“A nation behaves well if it treats the natural resources as assets which it must turn over to the next generation increased, and not impaired, in value,” Theodore Roosevelt, America’s 26th president, remarked in 1910. Coming from America’s “Conservation President”—who signed legislation establishing the first five U.S. national parks, as well as the Antiquities Act—this is often cited as an example of a forward-looking leader institutionalizing sustainability and stewardship of the environment.
Though no one can lay claim to the ideas behind conservation, the impulse to institutionalize it has taken hold in the last century. In the past few decades, legislation and other legal tools have boosted options for conserving and developing natural resources, and public-private partnerships (PPPs) may prove to be a particularly effective solution.
Leveraging the model
Traditionally, the PPP model has been applied to the delivery of public infrastructure or public services—including highways and bridges, hospitals, schools, and even correctional facilities—on behalf of a public authority. The model has demonstrated time and again that it is adaptable and sufficiently flexible to accommodate varying structures, depending on the specifics of any given project. For natural resources, similar models have been successfully applied to the development of renewable energy facilities (particularly hydro, solar, or wind energy production). This works by adapting principles similar to traditional PPP projects and combining these with various existing legal and contractual structures such as concessions, offtake agreements, and development or project agreements.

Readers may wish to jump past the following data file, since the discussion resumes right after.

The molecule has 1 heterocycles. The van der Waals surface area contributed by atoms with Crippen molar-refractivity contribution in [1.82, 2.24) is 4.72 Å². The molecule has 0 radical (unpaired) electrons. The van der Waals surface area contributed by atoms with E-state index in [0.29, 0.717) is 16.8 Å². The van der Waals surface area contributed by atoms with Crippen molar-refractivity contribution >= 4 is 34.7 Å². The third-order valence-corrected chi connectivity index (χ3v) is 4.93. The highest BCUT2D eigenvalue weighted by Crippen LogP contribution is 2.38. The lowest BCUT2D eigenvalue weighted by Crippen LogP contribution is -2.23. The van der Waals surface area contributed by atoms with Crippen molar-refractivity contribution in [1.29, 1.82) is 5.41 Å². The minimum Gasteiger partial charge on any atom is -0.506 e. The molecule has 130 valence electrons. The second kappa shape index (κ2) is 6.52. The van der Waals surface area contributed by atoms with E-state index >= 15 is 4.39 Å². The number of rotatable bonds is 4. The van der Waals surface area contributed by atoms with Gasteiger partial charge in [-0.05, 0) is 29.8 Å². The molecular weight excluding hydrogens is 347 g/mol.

The issue becomes more complex when considering non-renewable natural resources, such as minerals and petroleum, which are by their very nature finite. These natural resources have traditionally been exploited as concessions; the government will grant a developer the right (generally on an exclusive basis) to exploit a specific resource in a given area. The developer will finance the project and develop, extract, and sell the resource, paying back to the government concession fees often based on the amount and/or value of the resources extracted.
Concession vs. PPP